Tonight, she posted a very moving blog about her recent miscarriage.

As @KristineBrite wrote about some time ago, there does not have to be a baby in order for mom to suffer psychological distress. A mom who has lost her baby regardless of when, still hurts. And we may not know what to say to her as she struggles to make sense of her world which has just for all intense and purposes, been dumped upside much like a snow globe. All the pieces are still up in the air and she is uncertain as to where they will land.

Without further ado, I want to share her post, Unplanned, with you. Please know though that it is intense emotionally so if you’re feeling fragile and vulnerable, you may want to skip this read.

Amanda  – my heart goes out to you as you move through this. You and your family are in my prayers.

Whatever Wednesday: The State of Me

I would be a hypocrite if I did not take time for myself. After all, that’s what I firmly advocate for moms who contact me. We absolutely need time for ourselves so we can thrive and our families can then thrive.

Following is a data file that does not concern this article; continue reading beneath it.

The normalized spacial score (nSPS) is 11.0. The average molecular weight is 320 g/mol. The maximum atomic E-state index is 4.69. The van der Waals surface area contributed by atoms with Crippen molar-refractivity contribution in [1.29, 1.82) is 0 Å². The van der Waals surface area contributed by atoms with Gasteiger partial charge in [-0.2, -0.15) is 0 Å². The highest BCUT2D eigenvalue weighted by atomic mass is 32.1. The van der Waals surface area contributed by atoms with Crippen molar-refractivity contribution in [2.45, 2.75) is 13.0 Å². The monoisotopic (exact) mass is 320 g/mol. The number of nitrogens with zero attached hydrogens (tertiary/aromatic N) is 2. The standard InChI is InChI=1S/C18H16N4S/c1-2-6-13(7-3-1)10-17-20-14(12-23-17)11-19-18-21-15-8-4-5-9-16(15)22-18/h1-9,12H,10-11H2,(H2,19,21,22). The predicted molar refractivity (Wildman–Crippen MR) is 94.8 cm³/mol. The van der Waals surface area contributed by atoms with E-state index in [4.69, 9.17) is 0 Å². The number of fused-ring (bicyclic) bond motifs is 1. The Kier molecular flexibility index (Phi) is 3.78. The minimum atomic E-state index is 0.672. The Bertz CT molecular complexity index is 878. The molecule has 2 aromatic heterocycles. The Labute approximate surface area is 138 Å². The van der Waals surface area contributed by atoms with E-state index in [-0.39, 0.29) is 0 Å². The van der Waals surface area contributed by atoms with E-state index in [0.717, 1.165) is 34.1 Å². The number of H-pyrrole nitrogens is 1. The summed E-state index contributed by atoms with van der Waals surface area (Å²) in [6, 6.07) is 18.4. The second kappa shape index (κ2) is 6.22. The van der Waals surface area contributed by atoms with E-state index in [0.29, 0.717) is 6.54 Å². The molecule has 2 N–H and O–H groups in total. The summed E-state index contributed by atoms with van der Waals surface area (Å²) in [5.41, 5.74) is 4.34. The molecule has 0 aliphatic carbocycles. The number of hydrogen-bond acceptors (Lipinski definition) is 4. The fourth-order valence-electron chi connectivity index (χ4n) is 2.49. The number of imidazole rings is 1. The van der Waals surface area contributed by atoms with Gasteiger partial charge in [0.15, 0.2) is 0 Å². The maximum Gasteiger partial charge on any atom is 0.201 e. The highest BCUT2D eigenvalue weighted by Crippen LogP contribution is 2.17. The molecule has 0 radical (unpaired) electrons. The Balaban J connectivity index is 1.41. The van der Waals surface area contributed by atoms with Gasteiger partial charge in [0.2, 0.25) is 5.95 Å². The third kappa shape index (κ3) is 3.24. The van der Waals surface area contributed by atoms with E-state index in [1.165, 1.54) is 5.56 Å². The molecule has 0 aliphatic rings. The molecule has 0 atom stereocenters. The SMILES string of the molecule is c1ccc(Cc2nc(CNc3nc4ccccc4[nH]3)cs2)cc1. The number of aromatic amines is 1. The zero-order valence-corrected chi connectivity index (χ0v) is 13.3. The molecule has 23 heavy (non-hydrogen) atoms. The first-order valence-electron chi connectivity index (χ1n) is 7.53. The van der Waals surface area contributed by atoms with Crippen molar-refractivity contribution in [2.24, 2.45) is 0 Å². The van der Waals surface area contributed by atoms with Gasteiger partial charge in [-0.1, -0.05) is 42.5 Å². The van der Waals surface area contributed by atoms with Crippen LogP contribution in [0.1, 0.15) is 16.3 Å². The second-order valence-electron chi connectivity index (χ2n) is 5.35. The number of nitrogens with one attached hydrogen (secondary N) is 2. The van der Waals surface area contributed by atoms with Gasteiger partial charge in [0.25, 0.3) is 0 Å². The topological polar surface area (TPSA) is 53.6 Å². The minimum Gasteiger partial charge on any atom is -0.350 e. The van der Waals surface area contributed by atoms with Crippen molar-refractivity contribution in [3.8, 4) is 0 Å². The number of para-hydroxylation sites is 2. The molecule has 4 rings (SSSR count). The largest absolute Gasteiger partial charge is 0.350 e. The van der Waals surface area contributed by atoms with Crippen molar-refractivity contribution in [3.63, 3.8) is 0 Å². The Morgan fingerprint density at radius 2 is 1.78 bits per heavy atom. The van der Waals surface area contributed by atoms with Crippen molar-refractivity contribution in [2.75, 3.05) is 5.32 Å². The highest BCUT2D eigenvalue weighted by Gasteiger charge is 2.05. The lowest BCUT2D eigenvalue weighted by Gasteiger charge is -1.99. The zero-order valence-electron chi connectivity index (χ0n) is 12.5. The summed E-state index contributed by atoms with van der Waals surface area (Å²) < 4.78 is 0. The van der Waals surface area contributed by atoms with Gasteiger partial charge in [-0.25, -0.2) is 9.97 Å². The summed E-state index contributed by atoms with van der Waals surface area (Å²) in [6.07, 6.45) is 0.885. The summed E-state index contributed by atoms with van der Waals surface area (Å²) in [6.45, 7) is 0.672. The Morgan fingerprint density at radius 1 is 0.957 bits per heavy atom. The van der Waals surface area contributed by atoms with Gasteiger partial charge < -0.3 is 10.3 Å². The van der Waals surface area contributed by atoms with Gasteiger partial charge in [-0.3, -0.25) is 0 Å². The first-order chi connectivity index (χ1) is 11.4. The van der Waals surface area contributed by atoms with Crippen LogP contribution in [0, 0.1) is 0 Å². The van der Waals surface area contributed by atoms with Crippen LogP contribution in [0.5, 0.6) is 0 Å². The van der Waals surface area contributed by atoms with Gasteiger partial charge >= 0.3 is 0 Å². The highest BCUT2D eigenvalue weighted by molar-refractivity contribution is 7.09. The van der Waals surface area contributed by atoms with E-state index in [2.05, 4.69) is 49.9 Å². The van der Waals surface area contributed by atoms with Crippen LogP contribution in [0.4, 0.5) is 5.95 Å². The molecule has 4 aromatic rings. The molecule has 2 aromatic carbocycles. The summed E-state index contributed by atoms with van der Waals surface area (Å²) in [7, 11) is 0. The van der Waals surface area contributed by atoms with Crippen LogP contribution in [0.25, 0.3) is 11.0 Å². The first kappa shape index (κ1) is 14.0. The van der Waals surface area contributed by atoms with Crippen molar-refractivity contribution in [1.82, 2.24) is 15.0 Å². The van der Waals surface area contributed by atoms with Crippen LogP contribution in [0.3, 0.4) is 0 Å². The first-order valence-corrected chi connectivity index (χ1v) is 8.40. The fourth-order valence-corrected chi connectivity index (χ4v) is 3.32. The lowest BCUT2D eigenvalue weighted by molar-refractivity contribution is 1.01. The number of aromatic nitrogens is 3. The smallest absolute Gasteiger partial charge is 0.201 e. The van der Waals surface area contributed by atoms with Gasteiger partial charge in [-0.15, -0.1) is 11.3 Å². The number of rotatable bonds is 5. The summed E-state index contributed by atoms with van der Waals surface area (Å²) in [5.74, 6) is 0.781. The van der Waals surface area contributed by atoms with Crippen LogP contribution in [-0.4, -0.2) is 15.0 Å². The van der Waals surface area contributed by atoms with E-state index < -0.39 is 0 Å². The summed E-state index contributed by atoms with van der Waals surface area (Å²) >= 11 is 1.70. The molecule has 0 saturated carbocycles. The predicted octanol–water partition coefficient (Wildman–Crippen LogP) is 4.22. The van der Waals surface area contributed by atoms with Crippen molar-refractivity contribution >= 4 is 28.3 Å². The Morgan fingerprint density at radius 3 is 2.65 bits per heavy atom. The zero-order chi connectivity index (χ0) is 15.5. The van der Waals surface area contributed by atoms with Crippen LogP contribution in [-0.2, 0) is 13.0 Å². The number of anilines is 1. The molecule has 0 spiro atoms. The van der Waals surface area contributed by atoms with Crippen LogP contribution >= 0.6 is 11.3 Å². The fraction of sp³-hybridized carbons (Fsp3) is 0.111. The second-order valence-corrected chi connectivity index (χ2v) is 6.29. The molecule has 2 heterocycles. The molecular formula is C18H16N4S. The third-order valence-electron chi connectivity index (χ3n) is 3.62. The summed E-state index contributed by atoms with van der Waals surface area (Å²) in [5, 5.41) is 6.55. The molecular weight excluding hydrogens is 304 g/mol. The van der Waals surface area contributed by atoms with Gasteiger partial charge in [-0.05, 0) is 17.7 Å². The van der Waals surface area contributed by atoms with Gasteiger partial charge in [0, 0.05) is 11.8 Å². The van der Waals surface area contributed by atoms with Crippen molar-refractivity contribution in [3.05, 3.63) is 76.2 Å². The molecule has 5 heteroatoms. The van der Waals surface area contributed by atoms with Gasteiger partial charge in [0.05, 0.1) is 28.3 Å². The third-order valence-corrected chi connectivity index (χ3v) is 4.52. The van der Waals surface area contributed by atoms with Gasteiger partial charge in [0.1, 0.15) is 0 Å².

Lately, it’s been hard for me to do just that. Not so much because I don’t want to but because I have been awful at making time for myself. But I’m having to shuffle my priorities and force myself to do so.

Sometimes, the blog may go quiet for a bit. It’s not because I don’t care. (I’ll never stop caring) It’s not because I don’t want to blog. It’s because I need a break.

I know life gets crazy for everyone. Here lately, it’s been very crazy as of late.

The trip to Austin for the PSI fundraiser was a lovely break. However, the craziness started before my journey to Texas.

In late April, my husband was laid off.

Sick kids.

School got out for the summer.

Back on government assistance. Which, by the way, is NOT easy to qualify for as they want every single last document under the sun and it’s all due 10 days before they send you a letter (and yes, I got a letter like that). They really work against you to keep you off the system. And what really sucks is that with hubs’ job, we were finally phasing out of needing the assistance.